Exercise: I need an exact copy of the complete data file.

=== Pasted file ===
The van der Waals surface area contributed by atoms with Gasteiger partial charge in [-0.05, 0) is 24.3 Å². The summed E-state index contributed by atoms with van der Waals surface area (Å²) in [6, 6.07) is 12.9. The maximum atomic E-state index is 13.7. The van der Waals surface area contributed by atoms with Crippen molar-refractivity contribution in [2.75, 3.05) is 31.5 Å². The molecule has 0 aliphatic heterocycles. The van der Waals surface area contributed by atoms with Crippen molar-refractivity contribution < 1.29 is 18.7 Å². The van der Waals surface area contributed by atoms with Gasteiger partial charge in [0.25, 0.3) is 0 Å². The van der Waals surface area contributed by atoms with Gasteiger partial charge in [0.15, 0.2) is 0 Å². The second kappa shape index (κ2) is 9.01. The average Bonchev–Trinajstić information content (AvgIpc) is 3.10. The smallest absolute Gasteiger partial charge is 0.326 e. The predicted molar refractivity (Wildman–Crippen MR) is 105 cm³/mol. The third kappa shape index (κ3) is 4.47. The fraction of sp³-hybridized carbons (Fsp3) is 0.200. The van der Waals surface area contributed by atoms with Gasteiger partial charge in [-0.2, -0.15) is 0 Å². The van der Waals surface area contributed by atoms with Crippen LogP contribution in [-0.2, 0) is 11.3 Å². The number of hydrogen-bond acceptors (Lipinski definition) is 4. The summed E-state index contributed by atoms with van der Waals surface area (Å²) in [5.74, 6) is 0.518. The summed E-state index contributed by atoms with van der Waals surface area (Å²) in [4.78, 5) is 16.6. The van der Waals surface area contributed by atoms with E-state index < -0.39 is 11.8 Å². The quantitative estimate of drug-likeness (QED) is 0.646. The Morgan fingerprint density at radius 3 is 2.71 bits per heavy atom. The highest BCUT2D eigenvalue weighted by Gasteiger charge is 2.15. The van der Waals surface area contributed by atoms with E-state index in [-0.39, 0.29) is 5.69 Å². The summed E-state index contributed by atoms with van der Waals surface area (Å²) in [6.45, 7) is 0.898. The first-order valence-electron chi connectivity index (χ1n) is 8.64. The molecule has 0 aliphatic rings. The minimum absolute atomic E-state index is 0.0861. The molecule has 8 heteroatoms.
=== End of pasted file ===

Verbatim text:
The van der Waals surface area contributed by atoms with Gasteiger partial charge in [-0.05, 0) is 24.3 Å². The summed E-state index contributed by atoms with van der Waals surface area (Å²) in [6, 6.07) is 12.9. The maximum atomic E-state index is 13.7. The van der Waals surface area contributed by atoms with Crippen molar-refractivity contribution in [2.75, 3.05) is 31.5 Å². The molecule has 0 aliphatic heterocycles. The van der Waals surface area contributed by atoms with Crippen molar-refractivity contribution < 1.29 is 18.7 Å². The van der Waals surface area contributed by atoms with Gasteiger partial charge in [0.25, 0.3) is 0 Å². The van der Waals surface area contributed by atoms with Gasteiger partial charge in [0.15, 0.2) is 0 Å². The second kappa shape index (κ2) is 9.01. The average Bonchev–Trinajstić information content (AvgIpc) is 3.10. The smallest absolute Gasteiger partial charge is 0.326 e. The predicted molar refractivity (Wildman–Crippen MR) is 105 cm³/mol. The third kappa shape index (κ3) is 4.47. The fraction of sp³-hybridized carbons (Fsp3) is 0.200. The van der Waals surface area contributed by atoms with Gasteiger partial charge in [-0.2, -0.15) is 0 Å². The van der Waals surface area contributed by atoms with Crippen LogP contribution in [-0.2, 0) is 11.3 Å². The number of hydrogen-bond acceptors (Lipinski definition) is 4. The summed E-state index contributed by atoms with van der Waals surface area (Å²) in [5.74, 6) is 0.518. The summed E-state index contributed by atoms with van der Waals surface area (Å²) in [4.78, 5) is 16.6. The van der Waals surface area contributed by atoms with E-state index < -0.39 is 11.8 Å². The quantitative estimate of drug-likeness (QED) is 0.646. The Morgan fingerprint density at radius 3 is 2.71 bits per heavy atom. The highest BCUT2D eigenvalue weighted by Gasteiger charge is 2.15. The van der Waals surface area contributed by atoms with E-state index in [-0.39, 0.29) is 5.69 Å². The summed E-state index contributed by atoms with van der Waals surface area (Å²) in [6.45, 7) is 0.898. The first-order valence-electron chi connectivity index (χ1n) is 8.64. The molecule has 0 aliphatic rings. The minimum absolute atomic E-state index is 0.0861. The molecule has 8 heteroatoms.